LGUs must vaccinate 80% of seniors to be on Alert Level 1
MANILA, Philippines — Pandemic task force officials have added two new conditions before local government units (LGUs) can move to Alert Level 1, the most relaxed quarantine restriction that the government considers the “new normal.”
Local governments must ensure that at least 80 percent of senior citizens and that 70 percent of the eligible population in their communities have been fully vaccinated against COVID-19 before they can transition to Alert Level 1.
The added requirements were announced by Health Secretary Francisco Duque III and National Task Force Against COVID-19 (NTF) chief implementer Secretary Carlito Galvez Jr. in a televised meeting with President Rodrigo Duterte aired on Monday night.
“If (LGUs) cannot achieve all these metrics, then we cannot let them be placed under alert level 1,” Duque said, noting that the suggestion came from NTF deputy chief implementer and testing czar Secretary Vince Dizon.
“This is a good metric to be added in our assessments in which areas are ready for alert level 1,” he added.
Alert level 1 means all establishments will be allowed to operate at full capacity while minimum public health standards such as the wearing of face masks must still be enforced.
Galvez described the additional metric as the government’s “way forward.”
“We will add this requirement to incentivize LGUs with higher vaccine coverage, so they could also be under alert level 1, just like in the NCR (National Capital Region),” Galvez added.
Focus on seniors
All LGUs in Metro Manila have vaccinated at least 70 percent of their target population, but no figures were available as to their coverage of senior residents.
All the 17 mayors of Metro Manila agreed during their meeting on Tuesday night to recommend to the government’s pandemic task force to place NCR under alert level 1 starting March 1, the Metropolitan Manila Development Authority (MMDA) said on Wednesday.
Based on Galvez’s presentation, more than 62.5 million or 56.7 percent of the country’s population have been fully vaccinated.
Booster administration has also been slow at only 9.7 million, despite shortening the interval to get booster jabs to one month after getting fully vaccinated due to the emergence of infectious COVID-19 variants.
Galvez said the country has already reached the “saturation point or inflection point” of its vaccine coverage, making it more difficult for unvaccinated individuals to get their COVID-19 jabs.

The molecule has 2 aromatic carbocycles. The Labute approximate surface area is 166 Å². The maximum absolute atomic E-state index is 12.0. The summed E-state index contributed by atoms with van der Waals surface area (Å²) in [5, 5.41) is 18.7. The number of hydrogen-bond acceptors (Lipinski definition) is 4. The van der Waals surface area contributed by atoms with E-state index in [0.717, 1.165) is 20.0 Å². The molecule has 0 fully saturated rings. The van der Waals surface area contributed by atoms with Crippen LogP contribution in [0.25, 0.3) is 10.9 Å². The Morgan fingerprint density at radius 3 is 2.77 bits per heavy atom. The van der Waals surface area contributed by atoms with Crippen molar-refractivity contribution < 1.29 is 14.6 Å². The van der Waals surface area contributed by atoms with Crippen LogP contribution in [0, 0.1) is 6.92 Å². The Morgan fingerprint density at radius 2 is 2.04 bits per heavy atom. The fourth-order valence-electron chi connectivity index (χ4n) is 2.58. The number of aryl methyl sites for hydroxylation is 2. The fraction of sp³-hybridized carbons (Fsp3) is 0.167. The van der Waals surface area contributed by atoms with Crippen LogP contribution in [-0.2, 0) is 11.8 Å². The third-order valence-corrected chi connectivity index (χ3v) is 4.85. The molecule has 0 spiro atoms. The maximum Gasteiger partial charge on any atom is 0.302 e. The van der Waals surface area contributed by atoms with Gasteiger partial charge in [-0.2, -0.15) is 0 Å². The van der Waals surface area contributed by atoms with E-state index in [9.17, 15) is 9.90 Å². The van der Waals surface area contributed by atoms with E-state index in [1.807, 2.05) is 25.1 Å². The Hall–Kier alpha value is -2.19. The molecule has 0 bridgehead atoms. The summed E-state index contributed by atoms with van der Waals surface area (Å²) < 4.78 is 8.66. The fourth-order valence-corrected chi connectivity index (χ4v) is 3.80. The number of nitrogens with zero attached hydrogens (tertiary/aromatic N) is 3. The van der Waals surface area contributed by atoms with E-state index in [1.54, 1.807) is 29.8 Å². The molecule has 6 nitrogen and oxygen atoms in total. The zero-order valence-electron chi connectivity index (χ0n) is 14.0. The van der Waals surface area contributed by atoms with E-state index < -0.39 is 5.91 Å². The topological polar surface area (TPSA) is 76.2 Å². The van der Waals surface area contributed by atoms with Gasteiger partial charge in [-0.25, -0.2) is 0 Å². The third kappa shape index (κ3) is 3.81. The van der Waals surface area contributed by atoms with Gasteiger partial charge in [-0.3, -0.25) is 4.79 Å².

“From vaccination centers, we now need to go from barangay to barangay and house to house to increase our daily output,” he noted, adding that February’s daily vaccination rate has not reached 500,000, far from January’s one million average a day.
According to Galvez, the national government will focus on the remaining three million senior citizens and people with comorbidities who remain unvaccinated.
The Department of Health (DOH) and the National Vaccination Operations Center deployed focal persons per region for LGUs to comply with the goal of vaccinating at least 70 percent of their population.
Health groups worried
Meanwhile, two big medical groups have expressed concern over the proposal to shift Metro Manila to alert level 1.
The presidents of the Philippine College of Physicians (PCP) and the Private Hospitals Association of the Philippines Inc. (Phapi) said they foresaw problems if the shift would be done prematurely.
“We hope the LGUs have made the necessary preparations to ensure that everyone will be safe. If the LGUs are ill-prepared, it’s best to delay downgrading the alert level,” said PCP president Dr. Maricar Limpin.
Phapi president Dr. Jose de Grano said the planned lifting of restrictions while the campaign period was in full swing was “indeed worrisome.”
“The campaign sorties may become (COVID-19) superspreaders. Strict implementation of the minimum health protocols should be strictly followed,” De Grano said.
Government vaccine advisers also urged the public to get their booster shots to protect against any new infectious COVID-19 variants that might emerge.
Vaccine expert panel member Dr. Mario Jiz said the usual two vaccine doses were not enough to protect against the highly infectious Omicron variant responsible for record cases last January.
“But if you provide a booster or a third dose, that’s already sufficient to provide protection against Omicron. That’s how important booster shots are,” Jiz said in a briefing organized by the DOH.
On Wednesday, the DOH reported 1,534 new cases, the fifth straight day of less than 2,000 daily new cases.
It also reported 201 more deaths, of which 69 occurred in February, 118 occurred last January and the rest were from September to December last year.
This brought the total confirmed cases to 3,655,709 since the pandemic began two years ago, and total deaths to 55,977.
Out of the 24,527 individuals who were tested last Feb. 21, 6.1 percent were positive for the virus, the lowest positivity rate since Dec. 27, shortly before the Omicron-fueled surge started.
Active cases also fell to 55,449, the lowest since Jan. 5. Nearly 92 percent of them were mild or asymptomatic.
—WITH A REPORT FROM DEMPSEY REYES
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